Scot-Govt ministers mull ‘mebbes aye, mebbes naw’ expert report on Sturgeon’s planned new ‘Scottish Energy’ utility company

An independent expert report on the pros and cons of the Scot-Govt setting up a new state-owned national energy company has concluded that the plan is feasible.

But the report by management consultants E&Y says that ‘Scottish Energy Co.’ would face stiff competition from existing suppliers in a market almost entirely dominated by the Big McTwo –  ie Scottish Power and SSE.

The consultants lay-out two options – either an operational state corporation directly delivering Scottish gas and electricity supplies (answerable to Scot-Govt and parliament) or a ‘remote’ white-label company, or companies operated by local authorities who would provide energy services, eg;

Option 1: Scot-Govt owned company (eg ‘Scottish Energy’ or, ‘Sturgeon Power’)

Creation of a new limited company (by shares or guarantee). It would be 100% owned by Scot-Govt and governed by the Companies Act. Scot-Govt would appoint the chairman and board of directors to ensure its policy objectives and interests are reflected in the business plans. The board would oversee an executive management team.

Option 2: Federal model with creation of a Scot-Govt incorporated company with joint venture subsidiaries operated by individual local authorities.

The subsidiaries would ‘white label the supply of electricity and gas from the Energy Co. and bring a locally branded supply to the market. The products will be consistent across local councils. It would be up to individual councils whether they participate in the vehicle. The top company would be controlled by Scot-Govt (through Board representation as per a Government Company). Governance arrangements would need to be agreed for the regional subsidiaries, including delegated remit. Funding would be through SG (as shareholder) with the potential for third party funding (including through trading profits).

The EY says: “Based on our preliminary analysis, the set up costs for the Energy Co. could be in the range of £500,000 to more than £3 million.

“Actual costs will depend on the choice of operating model, the growth ambitions for the Energy Co. and several other key operational considerations that have yet to be determined. The year one operating costs are likely to be substantial, especially if the Energy Co. is operated as a Full Capability supplier. Based on comparable precedent companies the annual operating cost could be in the region of £2.8 million to £9 million.”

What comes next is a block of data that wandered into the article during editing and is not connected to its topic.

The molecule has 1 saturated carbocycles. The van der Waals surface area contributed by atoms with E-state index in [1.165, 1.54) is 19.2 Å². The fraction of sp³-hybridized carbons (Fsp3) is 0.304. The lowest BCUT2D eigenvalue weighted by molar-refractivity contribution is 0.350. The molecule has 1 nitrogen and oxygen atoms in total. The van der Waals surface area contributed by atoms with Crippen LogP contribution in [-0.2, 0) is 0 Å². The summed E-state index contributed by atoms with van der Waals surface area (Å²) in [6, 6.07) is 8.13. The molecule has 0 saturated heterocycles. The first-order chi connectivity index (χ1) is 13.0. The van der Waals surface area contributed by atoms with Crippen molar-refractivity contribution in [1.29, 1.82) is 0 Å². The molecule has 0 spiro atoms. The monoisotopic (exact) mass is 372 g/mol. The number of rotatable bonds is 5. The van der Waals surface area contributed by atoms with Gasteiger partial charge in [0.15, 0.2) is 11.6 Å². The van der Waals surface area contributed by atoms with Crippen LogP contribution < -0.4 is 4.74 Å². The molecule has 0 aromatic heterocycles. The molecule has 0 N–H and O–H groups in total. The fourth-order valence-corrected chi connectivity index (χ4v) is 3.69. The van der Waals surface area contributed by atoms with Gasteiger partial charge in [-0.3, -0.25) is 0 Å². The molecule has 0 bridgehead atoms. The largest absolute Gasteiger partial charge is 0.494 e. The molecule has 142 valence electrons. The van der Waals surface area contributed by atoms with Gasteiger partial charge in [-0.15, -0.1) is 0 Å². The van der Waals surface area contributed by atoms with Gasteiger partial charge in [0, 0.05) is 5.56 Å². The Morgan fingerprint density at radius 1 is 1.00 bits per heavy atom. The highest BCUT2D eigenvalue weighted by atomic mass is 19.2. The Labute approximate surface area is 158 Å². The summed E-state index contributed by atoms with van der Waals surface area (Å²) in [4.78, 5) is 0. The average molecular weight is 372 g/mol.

Back to the future?
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In conclusion, EY state: “It is possible to establish an Energy Co. to achieve the stated objective of delivering competitively priced energy to help alleviate fuel poverty in Scotland.

“We also, however, recognise the challenges of doing this in a highly innovative, competitive and evolving energy retail market.

“<EU> State Aid restrictions <currently> prevent the Energy Co. from operating on a subsidised basis – therefore a commercial model is required for this to be successful.

“As a result, the over-riding strategic question for the Scot-Govt is how to make the new ‘Energy Co’. cost-competitive, in a low margin market.”

In order to be operating by March 2021 – ie by the end of the term of office for the present SNP-led minority Scot-Govt – ministers would have to make a decision to set up ‘Scottish Energy’ / ‘Sturgeon Power’ by Spring 2019.

The intention to set up the new ‘Scottish Energy’ utility by the end of this parliament (March 2021) was announced by First Minister Nicola Sturgeon on 10 October 2017.

Read the report; http://www.gov.scot/Resource/0053/00533962.pdf

10 Apr 2018

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